News of The Week
Issue Date: October 2, 2007

Novartis And MIT Study Drug Production

Ten-year agreement targets continuous pharmaceutical manufacturing
Department: Business
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PRODUCTION
Novartis aims to convert batch manufacturing operations, such as this one in Switzerland, to continuous ones.
Credit: Novartis
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PRODUCTION
Novartis aims to convert batch manufacturing operations, such as this one in Switzerland, to continuous ones.
Credit: Novartis

Novartis and MIT have launched a partnership aimed at transforming pharmaceutical manufacturing. Novartis hopes the pact will allow it to convert its drug production infrastructure from multisite batch operations to continuous ones that consolidate chemical synthesis, formulation, and packaging in one location.

The drug company is investing $65 million in research at MIT over the 10-year period of the partnership. The project will involve seven to 10 MIT faculty members, as well as students, postdoctoral fellows, MIT staff scientists, and Novartis engineers and scientists. Research will be conducted primarily through MIT Ph.D. programs and then transferred to Novartis for further development to industrial-scale projects.

"This partnership demonstrates our commitment to lead not only in discovering innovative treatments for patients, but also in improving manufacturing processes, which are critical to ensuring a high-quality, efficient, and reliable supply of medicines to patients," says Novartis CEO Daniel Vasella.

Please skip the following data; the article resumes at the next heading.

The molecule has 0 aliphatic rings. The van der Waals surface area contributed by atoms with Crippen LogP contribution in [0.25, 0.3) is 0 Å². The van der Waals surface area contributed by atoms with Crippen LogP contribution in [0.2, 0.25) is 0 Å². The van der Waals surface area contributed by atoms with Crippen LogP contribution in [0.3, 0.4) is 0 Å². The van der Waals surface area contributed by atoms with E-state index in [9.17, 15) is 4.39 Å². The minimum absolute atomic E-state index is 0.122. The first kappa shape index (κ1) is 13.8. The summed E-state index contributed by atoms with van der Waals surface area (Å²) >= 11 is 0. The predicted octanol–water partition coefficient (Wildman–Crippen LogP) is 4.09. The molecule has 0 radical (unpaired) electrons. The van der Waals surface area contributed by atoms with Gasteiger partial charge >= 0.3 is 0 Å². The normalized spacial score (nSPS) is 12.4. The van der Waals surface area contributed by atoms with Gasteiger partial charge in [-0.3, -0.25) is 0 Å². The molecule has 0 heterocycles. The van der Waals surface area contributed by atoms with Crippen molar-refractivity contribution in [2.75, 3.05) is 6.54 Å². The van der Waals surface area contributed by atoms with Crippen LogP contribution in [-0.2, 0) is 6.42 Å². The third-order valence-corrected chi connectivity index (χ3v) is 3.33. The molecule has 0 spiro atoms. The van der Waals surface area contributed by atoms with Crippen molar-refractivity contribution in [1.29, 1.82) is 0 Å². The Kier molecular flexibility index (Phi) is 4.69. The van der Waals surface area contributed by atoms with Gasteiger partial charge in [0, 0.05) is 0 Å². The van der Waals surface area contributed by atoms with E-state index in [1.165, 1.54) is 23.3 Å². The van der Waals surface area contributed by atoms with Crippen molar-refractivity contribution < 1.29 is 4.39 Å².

Thomas Van Larr, head of global technology operations for Novartis, says the drug industry's heritage in batch manufacturing stems in part from the relatively small volumes of high-value active ingredients needed to make drugs. However, many products, such as Novartis' blood pressure medication Diovan, are produced at a volume that could support continuous chemical production, according to Van Larr.

"To truly go continuous is going to involve a massive effort employing new technology," he says. The 10-year project, he adds, is designed to develop technologies that will be implemented over a longer time frame, up to 20 years.

Most major drug companies are exploring options for continuous processing, and some are working together. Pfizer, GlaxoSmithKline, and AstraZeneca, for example, are members of a U.K.-based manufacturing innovation consortium called Britest that includes academic partners (C&EN, Jan. 22, page 11).

But Bernhardt L. Trout, associate professor of chemical engineering at MIT and director of the Novartis MIT Center for Continuous Manufacturing, says the exclusive partnership means researchers can focus more directly on intense process development. "This project is going to drive the industry," Trout says. "Other companies will follow suit."

Continuous processing is expected to reduce production costs and improve environmental performance. The new technologies will also impact drug development, according to Van Larr, who notes that Novartis drug development scientists will be involved with research at MIT.

MIT President Susan Hockfield has put her stamp of approval on the partnership. "The Novartis-MIT Center for Continuous Manufacturing has the potential to revolutionize drug development and production," she says. "We are delighted to collaborate with Novartis to help improve the way that drugs are manufactured so that patients have quicker and more reliable access to the medication they need."

 
Chemical & Engineering News
ISSN 0009-2347
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